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How to cope with guilt if you've dodged redundancy

Man consoling his working colleagues being fired lost the job
Losing your job can be devastating. And even those who survive the cut can still feel uneasy. Photo: Getty (Twenty47studio via Getty Images)

With redundancies at Amazon, Twitter, Tesco, Royal Mail and more in the news, concerns surrounding job security are rife. Last year, a survey commissioned by Acas found that nearly one in five employers were likely to make lay-offs over the following year.

Losing a job can be one of the most difficult challenges you can face. Not only can redundancy lead to financial anxiety, it can knock your confidence and make it difficult to land your next role.

However, it can also be difficult to keep your job when those around you are being let go. Feelings of guilt are common and you may question why you were kept on, while your colleagues were not. Survivors of a lay-off may feel a sense of injustice, which can lead to a loss of trust in their employer and reduced motivation.

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“Seeing your colleagues being made redundant can bring up many emotions of hurt on their behalf, guilt, fear of job security, and a loss of trust towards the business and its leaders,” says Mark Pearce, head of service development and delivery at mental health charity Caba.

“These feelings can quickly turn into an ‘us vs them’ mentality which can affect your productivity and mental wellbeing.”

Read more: When to follow-up with an employer after a job interview

You might also be asked to take on added responsibilities and extra workloads which can result in increased stress.

“It will feel even more severe if you lose your work best friend in the redundancy process,” says Pearce. “Not everyone knows what to do or say to colleagues who have been made redundant. You may be panicking about your job security while feeling guilty that your colleagues are made redundant.”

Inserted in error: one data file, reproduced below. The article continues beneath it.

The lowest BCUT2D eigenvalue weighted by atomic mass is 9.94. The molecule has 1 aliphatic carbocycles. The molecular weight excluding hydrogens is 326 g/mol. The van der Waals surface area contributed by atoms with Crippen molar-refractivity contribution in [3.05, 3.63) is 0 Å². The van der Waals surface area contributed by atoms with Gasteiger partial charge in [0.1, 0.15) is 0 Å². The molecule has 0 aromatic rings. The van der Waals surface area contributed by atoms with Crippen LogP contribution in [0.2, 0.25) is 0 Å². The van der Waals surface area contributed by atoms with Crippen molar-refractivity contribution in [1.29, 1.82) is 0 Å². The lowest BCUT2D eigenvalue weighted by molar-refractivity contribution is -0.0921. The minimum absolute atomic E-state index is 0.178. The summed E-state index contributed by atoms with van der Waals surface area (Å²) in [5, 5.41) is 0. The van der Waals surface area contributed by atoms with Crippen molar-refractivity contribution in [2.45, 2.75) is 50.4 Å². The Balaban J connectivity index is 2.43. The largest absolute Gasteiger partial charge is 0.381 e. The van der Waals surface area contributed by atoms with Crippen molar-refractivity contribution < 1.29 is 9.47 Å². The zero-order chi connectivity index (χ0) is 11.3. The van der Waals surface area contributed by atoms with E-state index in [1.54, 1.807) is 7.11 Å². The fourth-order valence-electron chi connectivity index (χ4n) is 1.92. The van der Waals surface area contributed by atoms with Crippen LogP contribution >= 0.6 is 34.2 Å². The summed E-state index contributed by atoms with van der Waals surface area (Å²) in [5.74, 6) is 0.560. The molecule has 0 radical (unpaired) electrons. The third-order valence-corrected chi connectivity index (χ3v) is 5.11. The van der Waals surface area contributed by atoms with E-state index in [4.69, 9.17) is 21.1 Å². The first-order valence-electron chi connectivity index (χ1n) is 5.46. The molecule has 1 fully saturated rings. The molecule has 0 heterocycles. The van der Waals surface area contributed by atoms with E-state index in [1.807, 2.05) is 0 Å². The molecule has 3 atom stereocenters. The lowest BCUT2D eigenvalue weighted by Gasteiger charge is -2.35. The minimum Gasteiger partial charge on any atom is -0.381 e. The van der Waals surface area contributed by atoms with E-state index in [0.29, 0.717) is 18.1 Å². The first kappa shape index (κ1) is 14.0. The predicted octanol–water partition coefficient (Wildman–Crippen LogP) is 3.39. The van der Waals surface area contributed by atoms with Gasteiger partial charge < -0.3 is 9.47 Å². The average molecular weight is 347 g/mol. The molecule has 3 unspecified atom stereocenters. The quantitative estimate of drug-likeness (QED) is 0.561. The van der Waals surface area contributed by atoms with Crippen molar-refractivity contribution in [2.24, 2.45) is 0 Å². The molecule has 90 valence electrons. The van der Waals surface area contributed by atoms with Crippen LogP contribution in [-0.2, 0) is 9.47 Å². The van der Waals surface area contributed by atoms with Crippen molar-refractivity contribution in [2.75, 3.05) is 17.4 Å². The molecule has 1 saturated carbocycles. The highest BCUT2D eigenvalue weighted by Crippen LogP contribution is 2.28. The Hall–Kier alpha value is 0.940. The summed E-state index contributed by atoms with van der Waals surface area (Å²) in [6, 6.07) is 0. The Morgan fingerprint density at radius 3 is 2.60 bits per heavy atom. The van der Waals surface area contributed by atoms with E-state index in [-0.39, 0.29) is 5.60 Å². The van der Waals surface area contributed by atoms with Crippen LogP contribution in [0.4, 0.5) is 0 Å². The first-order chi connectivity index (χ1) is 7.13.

These emotions are natural but your support can act as a lifeline for them professionally and emotionally. “Your colleague leaving the company isn’t the same as them completely exiting your life,” explains Pearce.

“You can still try to stay connected and support each other by sharing your experiences. Remember that it’s no different than what you might do for a friend struggling in life; imagine what would be most helpful to you in this position.”

If you’re struggling with survivor’s guilt, there are several steps you can take to ease these negative emotions.

First, it’s essential to understand the reasons that lead to the redundancies at your company. Finding out more about why your colleagues were made redundant can limit so-called ‘sinking ship syndrome’ – the feeling that you’re going to lose your own job if the company is struggling.

“Communicate your concerns and ask what led to this decision to understand the company's perspective,” says Pearce. Even if you don’t agree with the decisions that have been made by the employer, having more information is always important to ease mistrust.

You can also help colleagues who have been laid off by introducing them to your professional network, or making recommendations if you've worked with them directly on any projects.

“Simply lending a listening ear to help them realign their careers can help,” says Pearce. “You may not be expected to take sides at this point, so it’s OK to offer your support where needed without your loyalty being questioned on either side.”

Read more: What is 'career cushioning' and can it help you safeguard your job?

Additionally, employers need to take steps to ease the negative impact of redundancies too. Bad news should be given carefully and in person, so people can ask questions and voice concerns – despite the recent trend for mass lay-offs being announced via email. Lay-offs are always difficult and will impact employees negatively, but good redundancy packages and fair warning can give people time to start looking for work elsewhere.

Employees still working at the company should be given guidance on how to deal with any extra work as a result of colleagues leaving. Confidential counselling sessions and support can help people process difficult emotions too.

Before organisations adopt redundancy as a cost saving strategy, it is important to recognise that lay-offs often lead to a fall in profitability and productivity. Research also suggests that redundancies sometimes fail to reduce costs due to the effect on the remaining employees and the business as a whole.

Employers need to be sure that redundancies are the right move – and if lay-offs are the only option, to do them fairly and with respect.

Watch: Why do we still have a gender pay gap?

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